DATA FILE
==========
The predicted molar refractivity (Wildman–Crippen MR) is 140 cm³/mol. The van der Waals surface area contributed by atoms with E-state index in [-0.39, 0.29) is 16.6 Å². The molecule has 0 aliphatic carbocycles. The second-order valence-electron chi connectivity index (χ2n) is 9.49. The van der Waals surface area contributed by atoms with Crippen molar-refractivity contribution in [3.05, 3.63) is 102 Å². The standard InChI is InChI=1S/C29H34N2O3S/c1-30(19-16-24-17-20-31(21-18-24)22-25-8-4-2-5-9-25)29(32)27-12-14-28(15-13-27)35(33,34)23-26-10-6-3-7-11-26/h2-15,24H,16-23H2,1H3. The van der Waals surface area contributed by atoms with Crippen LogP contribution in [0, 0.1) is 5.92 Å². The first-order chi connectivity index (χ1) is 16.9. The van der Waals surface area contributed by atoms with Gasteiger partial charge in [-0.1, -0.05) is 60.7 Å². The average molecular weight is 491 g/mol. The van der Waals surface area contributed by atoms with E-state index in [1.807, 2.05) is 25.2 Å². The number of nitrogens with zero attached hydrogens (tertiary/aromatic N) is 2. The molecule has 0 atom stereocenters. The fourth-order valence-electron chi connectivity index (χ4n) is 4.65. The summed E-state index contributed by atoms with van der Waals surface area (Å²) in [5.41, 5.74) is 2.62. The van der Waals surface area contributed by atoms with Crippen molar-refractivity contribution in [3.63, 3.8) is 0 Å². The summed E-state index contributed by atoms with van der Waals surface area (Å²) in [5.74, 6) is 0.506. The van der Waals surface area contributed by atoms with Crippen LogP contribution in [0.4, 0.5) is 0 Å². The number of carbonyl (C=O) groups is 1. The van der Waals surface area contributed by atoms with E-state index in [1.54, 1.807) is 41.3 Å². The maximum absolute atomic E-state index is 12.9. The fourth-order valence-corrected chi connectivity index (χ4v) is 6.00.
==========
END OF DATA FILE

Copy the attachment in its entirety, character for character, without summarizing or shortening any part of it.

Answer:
The predicted molar refractivity (Wildman–Crippen MR) is 140 cm³/mol. The van der Waals surface area contributed by atoms with E-state index in [-0.39, 0.29) is 16.6 Å². The molecule has 0 aliphatic carbocycles. The second-order valence-electron chi connectivity index (χ2n) is 9.49. The van der Waals surface area contributed by atoms with Crippen molar-refractivity contribution in [3.05, 3.63) is 102 Å². The standard InChI is InChI=1S/C29H34N2O3S/c1-30(19-16-24-17-20-31(21-18-24)22-25-8-4-2-5-9-25)29(32)27-12-14-28(15-13-27)35(33,34)23-26-10-6-3-7-11-26/h2-15,24H,16-23H2,1H3. The van der Waals surface area contributed by atoms with Crippen LogP contribution in [0, 0.1) is 5.92 Å². The first-order chi connectivity index (χ1) is 16.9. The van der Waals surface area contributed by atoms with Gasteiger partial charge in [-0.1, -0.05) is 60.7 Å². The average molecular weight is 491 g/mol. The van der Waals surface area contributed by atoms with E-state index in [1.807, 2.05) is 25.2 Å². The number of nitrogens with zero attached hydrogens (tertiary/aromatic N) is 2. The molecule has 0 atom stereocenters. The fourth-order valence-electron chi connectivity index (χ4n) is 4.65. The summed E-state index contributed by atoms with van der Waals surface area (Å²) in [5.41, 5.74) is 2.62. The van der Waals surface area contributed by atoms with Crippen molar-refractivity contribution in [3.63, 3.8) is 0 Å². The summed E-state index contributed by atoms with van der Waals surface area (Å²) in [5.74, 6) is 0.506. The van der Waals surface area contributed by atoms with Crippen LogP contribution in [0.4, 0.5) is 0 Å². The number of carbonyl (C=O) groups is 1. The van der Waals surface area contributed by atoms with E-state index in [1.54, 1.807) is 41.3 Å². The maximum absolute atomic E-state index is 12.9. The fourth-order valence-corrected chi connectivity index (χ4v) is 6.00.